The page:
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‘Excuse me, sir’ means no more Mr. Nice Guy

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After four encounters in four days I have become really, really resentful of panhandlers.

It’s gotten to the point where someone coming up and saying “Excuse me, sir” raises my hackles — and if you’ve ever had your hackles raised, you know how annoying that can be. They could be saying “Excuse me, sir” to tell me I’m about to step off the curb in front of a bus, and it wouldn’t matter. I’ve been Excuse Me Sir-ed so many times by people trying to wheedle money out of me that the reaction is now automatic. And it ain’t pretty.


Which gets me back to the past four days.

Two times, from different people, I heard “Excuse me, sir” followed by a quick story about needing money for gas to get to Anderson for the funeral of an aunt. How poor Anderson got dragged into this I’ll never know, but I do find it interesting that the Panhandler Guidebook evidently says it is preferable to Muncie or Marion. I guess Peru and Kokomo are out of the question, too.

I find it interesting that it’s an aunt’s funeral that the handler of pans has to get to and not an uncle’s. I guess maybe the theory is that aunts are more likely to arouse sympathy. They obviously never met my aunts.

(Just kidding, Aunt Sharon. Also Aunt Margaret, Aunt Mildred, Aunt Nelta, Aunt Susie, Aunt Betty, Aunt Mary and all the others.)

Another guy (they were all guys this time, although I have heard the aunt’s funeral story from women, too) told me he just needed a little help getting back on his feet. I might have found his story a little more plausible had he not been coming out of the grocery store with a bag of stuff.

In each case I responded with something of a snarl, I’m afraid. More about that in a minute. First I have to mention the fellow who came to the front door offering ridiculously overpriced magazine subscriptions as part of a youth development ripoff — I mean program, which he said would keep him from becoming a statistic.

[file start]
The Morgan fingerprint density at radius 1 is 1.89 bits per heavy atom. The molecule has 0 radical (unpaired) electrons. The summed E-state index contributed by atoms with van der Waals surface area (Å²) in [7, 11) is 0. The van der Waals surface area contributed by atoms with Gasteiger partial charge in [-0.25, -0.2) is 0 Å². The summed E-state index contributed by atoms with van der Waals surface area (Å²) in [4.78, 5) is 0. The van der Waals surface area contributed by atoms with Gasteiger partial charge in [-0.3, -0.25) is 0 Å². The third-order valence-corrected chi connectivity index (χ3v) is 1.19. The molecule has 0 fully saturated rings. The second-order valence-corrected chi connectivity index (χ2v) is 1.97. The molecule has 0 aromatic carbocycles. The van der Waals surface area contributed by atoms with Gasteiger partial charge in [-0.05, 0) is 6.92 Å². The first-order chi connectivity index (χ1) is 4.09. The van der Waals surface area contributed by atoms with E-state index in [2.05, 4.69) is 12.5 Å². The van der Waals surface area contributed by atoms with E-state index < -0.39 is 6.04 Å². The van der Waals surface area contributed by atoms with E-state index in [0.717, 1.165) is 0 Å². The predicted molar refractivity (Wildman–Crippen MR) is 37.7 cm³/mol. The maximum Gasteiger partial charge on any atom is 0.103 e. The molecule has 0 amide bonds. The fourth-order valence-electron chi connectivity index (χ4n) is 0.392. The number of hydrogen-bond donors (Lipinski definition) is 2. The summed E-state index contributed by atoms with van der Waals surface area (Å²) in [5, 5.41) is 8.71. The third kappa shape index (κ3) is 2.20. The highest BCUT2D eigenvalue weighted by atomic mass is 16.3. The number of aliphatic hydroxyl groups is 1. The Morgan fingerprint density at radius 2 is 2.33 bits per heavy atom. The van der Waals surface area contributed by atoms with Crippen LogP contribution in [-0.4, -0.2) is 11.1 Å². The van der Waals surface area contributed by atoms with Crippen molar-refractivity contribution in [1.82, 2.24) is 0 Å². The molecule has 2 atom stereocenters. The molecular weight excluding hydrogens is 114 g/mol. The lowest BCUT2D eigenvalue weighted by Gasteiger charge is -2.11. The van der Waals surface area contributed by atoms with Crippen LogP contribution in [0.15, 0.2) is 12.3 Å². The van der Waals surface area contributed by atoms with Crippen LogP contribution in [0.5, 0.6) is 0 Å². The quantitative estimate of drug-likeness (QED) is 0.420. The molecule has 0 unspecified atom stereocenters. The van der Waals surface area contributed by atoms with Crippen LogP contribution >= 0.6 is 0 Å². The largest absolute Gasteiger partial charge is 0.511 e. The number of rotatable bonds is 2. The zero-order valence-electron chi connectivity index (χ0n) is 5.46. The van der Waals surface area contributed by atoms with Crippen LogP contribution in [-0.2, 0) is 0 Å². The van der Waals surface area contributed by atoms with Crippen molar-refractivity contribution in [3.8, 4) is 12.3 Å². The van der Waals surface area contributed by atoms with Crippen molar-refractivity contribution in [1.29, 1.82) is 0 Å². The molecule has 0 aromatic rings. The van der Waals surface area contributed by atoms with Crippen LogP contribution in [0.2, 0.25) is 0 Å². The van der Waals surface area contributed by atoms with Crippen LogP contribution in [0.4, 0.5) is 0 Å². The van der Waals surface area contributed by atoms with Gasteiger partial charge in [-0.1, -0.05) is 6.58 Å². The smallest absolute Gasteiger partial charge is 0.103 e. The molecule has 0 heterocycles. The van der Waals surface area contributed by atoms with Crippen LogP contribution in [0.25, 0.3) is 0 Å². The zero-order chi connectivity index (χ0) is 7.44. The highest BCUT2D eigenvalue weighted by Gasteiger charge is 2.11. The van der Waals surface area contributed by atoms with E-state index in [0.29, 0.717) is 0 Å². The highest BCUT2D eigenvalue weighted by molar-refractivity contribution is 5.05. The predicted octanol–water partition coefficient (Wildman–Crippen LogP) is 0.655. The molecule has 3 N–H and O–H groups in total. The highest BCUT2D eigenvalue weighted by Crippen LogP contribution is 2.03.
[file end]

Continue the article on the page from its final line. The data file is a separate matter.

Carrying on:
I told him it was too late for that, but I don’t think he understood. I asked where he lived, and he said Sacramento. I told him I prefer local scams, but he didn’t understand that, either.

He did understand when I told him it was now officially time to leave. The dog barking from the living room helped, although just between us, the dog was probably barking at a squirrel. He feels about squirrels as I do about panhandlers.

Which is, simply: I hate dealing with them because (getting back to the snarl), as they have gotten more aggressive, it has required me to be something my daughter calls an A-word, and I don’t like being an A-word. I want to be a nice guy, but I feel they have forced me, through years and years of this nonsense, the other direction. And I resent it.

So if it looks like I’m about to step off the curb in front of a bus, don’t say “Excuse me, sir.” I won’t like it. Of course, I won’t like being hit by the bus, either. I know what. Just say “Look out, A-word!” I’ll probably get hit, but at least I won’t think you’re panhandling.

Mike Redmond is an author, journalist, humorist and speaker. Send comments to letters@dailyjournal.net.

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